Wednesday, September 25, 2013

Got to Try to See a Little Furthur

     So as some of you are no doubt aware, Furthur is going to be taking a touring hiatus after their jaunt down to Mexico in January.  This, while sounding ominous for a band with a history of hiatuses (hiati?) , should be good for the band for a number of reasons.  I think that they will come back relatively soon and with a renewed vigor.  While they're touring schedules have been less that strenuous lately, generally focusing on extended runs at a single venue at a time and not lasting more than a  month sometimes, Bobby and Phil must still get tired.  However, sometimes I think I'm getting a little tired of their strategy for these tours, and that a larger break might shake them of the parts I find questionable.

     My biggest beef with the current strategy is their seeming indifference to the evil Ticketmaster.  While I might be looking at the past through rose-colored glasses, it seems like back in the day you could see a run of three Dead shows without dropping more than thirty bucks.  Nowadays, however, it's generally impossible to find a ticket for less than sixty dollars, unless it's at an outdoor venue that has lawn tickets available.  I get that dues have to be paid to band members, crew, and venue staff, but that pricing really makes it difficult for broke college-age Heads to see our favorite music!  And when other class acts like Rubblebucket or DSO charge less than half as much for their shows, it really makes even less sense to me!  So hopefully Furthur will take this hiatus as a chance to figure out how to get out form under the boot of Ticketmaster and get tickets to their fans who would love nothing more than to catch some of the magic.

     This is also something that comes up when encountering Dead Heads who see the Dead as a kind of competition.  The question of how many shows one has seen is a definite factor in how much of a Dead Head one is to many people; but here is an area where my generation of Heads is at a severe disadvantage.  Not only does Furthur not tour as many months out of the year as the Dead used to, the tours are, as I mentioned before, not as wide-ranging as they used to be.  Combine those two factors with the price issue, and we're lucky if we see Furthur once during a tour!  I probably won't see them live at all in 2013 because I couldn't get my work schedule to coincide with their stop at Canandaigua (nearest show to Ithaca) this summer, and even if I had that show got thundered out in the middle of "Caution!"  Don't worry about me now, I'll see Phil & Friends in Port Chester with my folks, but the point still stands that I would knock over any number of old ladies to get to see Furthur.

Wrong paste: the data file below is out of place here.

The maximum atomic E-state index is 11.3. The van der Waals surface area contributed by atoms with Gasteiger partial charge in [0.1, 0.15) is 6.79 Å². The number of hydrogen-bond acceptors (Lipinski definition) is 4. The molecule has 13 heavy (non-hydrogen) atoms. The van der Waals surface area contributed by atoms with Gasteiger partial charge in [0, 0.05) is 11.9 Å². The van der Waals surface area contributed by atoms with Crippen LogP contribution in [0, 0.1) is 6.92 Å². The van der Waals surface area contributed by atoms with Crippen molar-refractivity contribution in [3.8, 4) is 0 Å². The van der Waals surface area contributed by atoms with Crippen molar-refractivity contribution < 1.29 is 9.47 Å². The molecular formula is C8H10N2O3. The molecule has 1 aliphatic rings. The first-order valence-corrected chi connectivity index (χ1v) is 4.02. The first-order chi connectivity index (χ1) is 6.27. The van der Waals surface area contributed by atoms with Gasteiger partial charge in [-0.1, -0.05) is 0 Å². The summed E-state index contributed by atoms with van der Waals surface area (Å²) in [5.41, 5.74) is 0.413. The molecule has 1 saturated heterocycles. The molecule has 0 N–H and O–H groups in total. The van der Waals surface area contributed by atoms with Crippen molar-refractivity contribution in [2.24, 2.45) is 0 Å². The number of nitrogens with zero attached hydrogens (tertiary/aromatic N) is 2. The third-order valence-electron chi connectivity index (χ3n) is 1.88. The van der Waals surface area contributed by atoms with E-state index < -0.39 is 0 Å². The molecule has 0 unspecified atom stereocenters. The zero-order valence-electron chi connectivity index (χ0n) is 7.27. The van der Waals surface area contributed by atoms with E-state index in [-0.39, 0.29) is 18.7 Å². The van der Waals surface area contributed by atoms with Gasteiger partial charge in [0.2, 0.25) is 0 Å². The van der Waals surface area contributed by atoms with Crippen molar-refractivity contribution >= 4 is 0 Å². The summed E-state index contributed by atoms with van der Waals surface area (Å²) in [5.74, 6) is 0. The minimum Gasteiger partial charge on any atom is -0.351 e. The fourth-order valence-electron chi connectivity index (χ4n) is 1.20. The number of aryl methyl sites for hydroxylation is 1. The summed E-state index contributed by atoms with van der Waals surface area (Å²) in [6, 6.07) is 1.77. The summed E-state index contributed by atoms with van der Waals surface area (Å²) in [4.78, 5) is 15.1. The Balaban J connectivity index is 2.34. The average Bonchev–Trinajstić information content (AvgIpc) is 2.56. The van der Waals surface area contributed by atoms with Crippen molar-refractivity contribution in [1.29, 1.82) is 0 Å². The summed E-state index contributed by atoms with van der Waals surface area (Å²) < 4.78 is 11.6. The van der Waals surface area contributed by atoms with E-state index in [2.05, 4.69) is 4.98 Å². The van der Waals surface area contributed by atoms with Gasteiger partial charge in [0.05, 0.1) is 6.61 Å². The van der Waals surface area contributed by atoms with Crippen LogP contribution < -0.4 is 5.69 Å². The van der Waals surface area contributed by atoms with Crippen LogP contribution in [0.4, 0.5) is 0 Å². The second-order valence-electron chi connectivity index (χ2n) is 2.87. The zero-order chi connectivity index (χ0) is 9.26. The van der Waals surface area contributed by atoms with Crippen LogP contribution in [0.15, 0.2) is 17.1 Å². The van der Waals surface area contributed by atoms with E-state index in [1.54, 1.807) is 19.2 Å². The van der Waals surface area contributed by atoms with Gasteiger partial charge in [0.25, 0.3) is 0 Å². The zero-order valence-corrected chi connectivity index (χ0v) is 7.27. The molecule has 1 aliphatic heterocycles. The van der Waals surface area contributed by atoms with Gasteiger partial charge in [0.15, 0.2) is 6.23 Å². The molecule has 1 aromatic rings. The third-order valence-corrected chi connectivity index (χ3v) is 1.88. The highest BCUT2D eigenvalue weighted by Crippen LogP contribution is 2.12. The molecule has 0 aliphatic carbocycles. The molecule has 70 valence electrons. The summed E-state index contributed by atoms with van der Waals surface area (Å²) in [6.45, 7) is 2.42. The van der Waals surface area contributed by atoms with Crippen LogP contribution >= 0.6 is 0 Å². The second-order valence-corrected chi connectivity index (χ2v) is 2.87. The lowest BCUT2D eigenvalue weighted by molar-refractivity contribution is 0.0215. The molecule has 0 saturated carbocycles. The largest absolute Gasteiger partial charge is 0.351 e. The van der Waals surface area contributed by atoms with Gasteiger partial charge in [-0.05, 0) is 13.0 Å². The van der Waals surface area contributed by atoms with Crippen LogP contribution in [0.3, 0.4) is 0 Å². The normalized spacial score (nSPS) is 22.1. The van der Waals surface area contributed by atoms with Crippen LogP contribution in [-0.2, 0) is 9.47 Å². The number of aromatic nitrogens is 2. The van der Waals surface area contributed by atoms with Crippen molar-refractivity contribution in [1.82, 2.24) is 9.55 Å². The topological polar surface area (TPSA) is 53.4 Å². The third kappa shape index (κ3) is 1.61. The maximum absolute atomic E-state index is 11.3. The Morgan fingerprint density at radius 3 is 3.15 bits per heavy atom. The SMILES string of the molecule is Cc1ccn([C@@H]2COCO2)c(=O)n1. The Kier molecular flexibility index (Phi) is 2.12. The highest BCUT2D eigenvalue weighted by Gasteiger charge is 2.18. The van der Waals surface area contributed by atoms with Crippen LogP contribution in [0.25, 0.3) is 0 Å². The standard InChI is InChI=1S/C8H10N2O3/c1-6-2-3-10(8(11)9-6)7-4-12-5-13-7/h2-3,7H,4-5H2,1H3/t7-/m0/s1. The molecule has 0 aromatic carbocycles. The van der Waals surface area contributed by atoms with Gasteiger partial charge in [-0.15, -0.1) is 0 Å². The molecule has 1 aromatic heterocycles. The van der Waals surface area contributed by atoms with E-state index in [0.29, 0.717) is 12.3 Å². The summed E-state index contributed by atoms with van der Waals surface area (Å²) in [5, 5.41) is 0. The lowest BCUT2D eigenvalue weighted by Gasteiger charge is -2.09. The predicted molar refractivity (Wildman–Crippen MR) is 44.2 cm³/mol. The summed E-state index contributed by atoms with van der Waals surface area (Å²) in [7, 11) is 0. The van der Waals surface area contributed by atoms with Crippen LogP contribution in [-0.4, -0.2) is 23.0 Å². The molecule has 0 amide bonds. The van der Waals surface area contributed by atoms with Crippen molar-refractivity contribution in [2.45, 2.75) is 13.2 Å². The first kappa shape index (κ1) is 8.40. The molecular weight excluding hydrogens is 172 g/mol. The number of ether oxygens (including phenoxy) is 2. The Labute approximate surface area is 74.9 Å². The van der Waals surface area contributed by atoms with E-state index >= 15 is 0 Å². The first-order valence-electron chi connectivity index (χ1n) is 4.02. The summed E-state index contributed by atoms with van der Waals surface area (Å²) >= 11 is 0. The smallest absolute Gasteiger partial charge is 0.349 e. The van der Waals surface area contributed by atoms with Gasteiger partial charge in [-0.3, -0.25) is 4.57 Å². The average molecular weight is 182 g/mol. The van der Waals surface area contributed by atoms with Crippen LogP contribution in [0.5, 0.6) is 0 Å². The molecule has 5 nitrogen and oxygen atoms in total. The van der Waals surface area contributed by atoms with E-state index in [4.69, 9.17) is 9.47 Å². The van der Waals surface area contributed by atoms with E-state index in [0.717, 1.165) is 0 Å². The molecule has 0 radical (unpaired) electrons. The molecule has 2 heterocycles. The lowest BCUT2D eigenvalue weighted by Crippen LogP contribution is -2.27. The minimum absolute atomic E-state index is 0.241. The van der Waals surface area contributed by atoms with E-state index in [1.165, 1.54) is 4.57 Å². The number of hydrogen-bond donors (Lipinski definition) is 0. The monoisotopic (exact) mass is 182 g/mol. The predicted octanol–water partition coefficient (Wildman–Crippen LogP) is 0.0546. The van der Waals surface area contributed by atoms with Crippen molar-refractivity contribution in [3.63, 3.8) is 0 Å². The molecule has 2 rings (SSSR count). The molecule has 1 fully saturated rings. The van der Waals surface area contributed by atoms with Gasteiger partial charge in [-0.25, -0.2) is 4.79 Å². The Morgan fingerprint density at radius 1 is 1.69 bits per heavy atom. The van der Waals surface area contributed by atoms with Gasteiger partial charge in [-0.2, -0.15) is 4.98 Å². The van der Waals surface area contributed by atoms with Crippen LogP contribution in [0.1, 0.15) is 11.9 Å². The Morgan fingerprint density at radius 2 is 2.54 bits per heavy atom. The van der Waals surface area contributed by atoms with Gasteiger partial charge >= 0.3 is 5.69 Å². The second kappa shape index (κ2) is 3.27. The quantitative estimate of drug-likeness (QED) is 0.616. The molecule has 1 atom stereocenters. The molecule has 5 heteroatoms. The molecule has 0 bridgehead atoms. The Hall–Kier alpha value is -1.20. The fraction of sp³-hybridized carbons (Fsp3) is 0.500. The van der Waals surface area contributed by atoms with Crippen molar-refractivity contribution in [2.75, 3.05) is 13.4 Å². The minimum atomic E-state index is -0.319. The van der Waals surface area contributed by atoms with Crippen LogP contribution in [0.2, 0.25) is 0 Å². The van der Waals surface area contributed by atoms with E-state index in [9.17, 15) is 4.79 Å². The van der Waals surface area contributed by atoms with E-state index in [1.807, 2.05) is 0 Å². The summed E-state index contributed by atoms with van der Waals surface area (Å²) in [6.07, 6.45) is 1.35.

One thing that I hope stays the same is Furthur's recent affinity for theaters instead of arenas.  While maybe a part of the price problem, I would gladly pay (a little) more to see them in a great space than to be crammed like another sardine into a hockey rink.  To be fair, two of the best Furthur shows I've seen were in arenas (03/29/11 in Binghampton & 11/11/11 in Syracuse) where the band really knew how to utilize the sonic space of the arena.  Binghampton wasn't even that crowded or hellish, but getting into and out of the Syracuse show was definitely somewhere between having your teeth pulled and paying taxes as far as enjoyability is concerned.  People mooing is only funny as far as the event staff distinguish you from cattle, and after that point you're just not sure if that was a moo for help or a moo as an attempted joke.  Theaters, however, are generally classy, low on hassles, and guarantee you'll have something beautiful and interesting to stare at when "Dark Star" is peaking around you.